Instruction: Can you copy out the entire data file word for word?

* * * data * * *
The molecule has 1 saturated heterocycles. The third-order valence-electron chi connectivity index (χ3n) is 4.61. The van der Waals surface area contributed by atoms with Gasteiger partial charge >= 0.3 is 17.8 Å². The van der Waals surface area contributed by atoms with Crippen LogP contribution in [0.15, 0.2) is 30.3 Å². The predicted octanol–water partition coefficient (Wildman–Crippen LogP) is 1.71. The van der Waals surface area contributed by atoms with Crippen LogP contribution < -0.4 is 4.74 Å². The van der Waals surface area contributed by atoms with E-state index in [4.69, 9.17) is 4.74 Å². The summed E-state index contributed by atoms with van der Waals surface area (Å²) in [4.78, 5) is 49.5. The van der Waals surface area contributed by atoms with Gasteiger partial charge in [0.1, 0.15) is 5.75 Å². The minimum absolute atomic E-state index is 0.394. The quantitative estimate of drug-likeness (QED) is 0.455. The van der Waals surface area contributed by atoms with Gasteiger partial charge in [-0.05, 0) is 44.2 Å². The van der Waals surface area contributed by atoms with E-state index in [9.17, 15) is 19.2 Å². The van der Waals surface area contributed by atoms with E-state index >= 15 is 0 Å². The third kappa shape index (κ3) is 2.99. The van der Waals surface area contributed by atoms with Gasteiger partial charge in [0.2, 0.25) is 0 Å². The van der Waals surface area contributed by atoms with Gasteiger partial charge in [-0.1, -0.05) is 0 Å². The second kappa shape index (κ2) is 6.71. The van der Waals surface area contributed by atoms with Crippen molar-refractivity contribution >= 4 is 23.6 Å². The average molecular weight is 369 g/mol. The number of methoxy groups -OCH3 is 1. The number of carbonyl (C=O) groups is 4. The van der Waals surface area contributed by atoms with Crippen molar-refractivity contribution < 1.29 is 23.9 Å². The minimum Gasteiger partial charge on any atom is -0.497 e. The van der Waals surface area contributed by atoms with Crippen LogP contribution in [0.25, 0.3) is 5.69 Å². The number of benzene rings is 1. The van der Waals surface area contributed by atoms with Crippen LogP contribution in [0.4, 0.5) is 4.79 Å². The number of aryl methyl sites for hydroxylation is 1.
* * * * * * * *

The molecule has 1 saturated heterocycles. The third-order valence-electron chi connectivity index (χ3n) is 4.61. The van der Waals surface area contributed by atoms with Gasteiger partial charge >= 0.3 is 17.8 Å². The van der Waals surface area contributed by atoms with Crippen LogP contribution in [0.15, 0.2) is 30.3 Å². The predicted octanol–water partition coefficient (Wildman–Crippen LogP) is 1.71. The van der Waals surface area contributed by atoms with Crippen LogP contribution < -0.4 is 4.74 Å². The van der Waals surface area contributed by atoms with E-state index in [4.69, 9.17) is 4.74 Å². The summed E-state index contributed by atoms with van der Waals surface area (Å²) in [4.78, 5) is 49.5. The van der Waals surface area contributed by atoms with Gasteiger partial charge in [0.1, 0.15) is 5.75 Å². The minimum absolute atomic E-state index is 0.394. The quantitative estimate of drug-likeness (QED) is 0.455. The van der Waals surface area contributed by atoms with Gasteiger partial charge in [-0.05, 0) is 44.2 Å². The van der Waals surface area contributed by atoms with E-state index in [9.17, 15) is 19.2 Å². The van der Waals surface area contributed by atoms with E-state index >= 15 is 0 Å². The third kappa shape index (κ3) is 2.99. The van der Waals surface area contributed by atoms with Gasteiger partial charge in [0.2, 0.25) is 0 Å². The van der Waals surface area contributed by atoms with Gasteiger partial charge in [-0.1, -0.05) is 0 Å². The second kappa shape index (κ2) is 6.71. The van der Waals surface area contributed by atoms with Crippen molar-refractivity contribution >= 4 is 23.6 Å². The average molecular weight is 369 g/mol. The number of methoxy groups -OCH3 is 1. The number of carbonyl (C=O) groups is 4. The van der Waals surface area contributed by atoms with Crippen molar-refractivity contribution < 1.29 is 23.9 Å². The minimum Gasteiger partial charge on any atom is -0.497 e. The van der Waals surface area contributed by atoms with Crippen LogP contribution in [0.25, 0.3) is 5.69 Å². The number of benzene rings is 1. The van der Waals surface area contributed by atoms with Crippen LogP contribution in [0.4, 0.5) is 4.79 Å². The number of aryl methyl sites for hydroxylation is 1.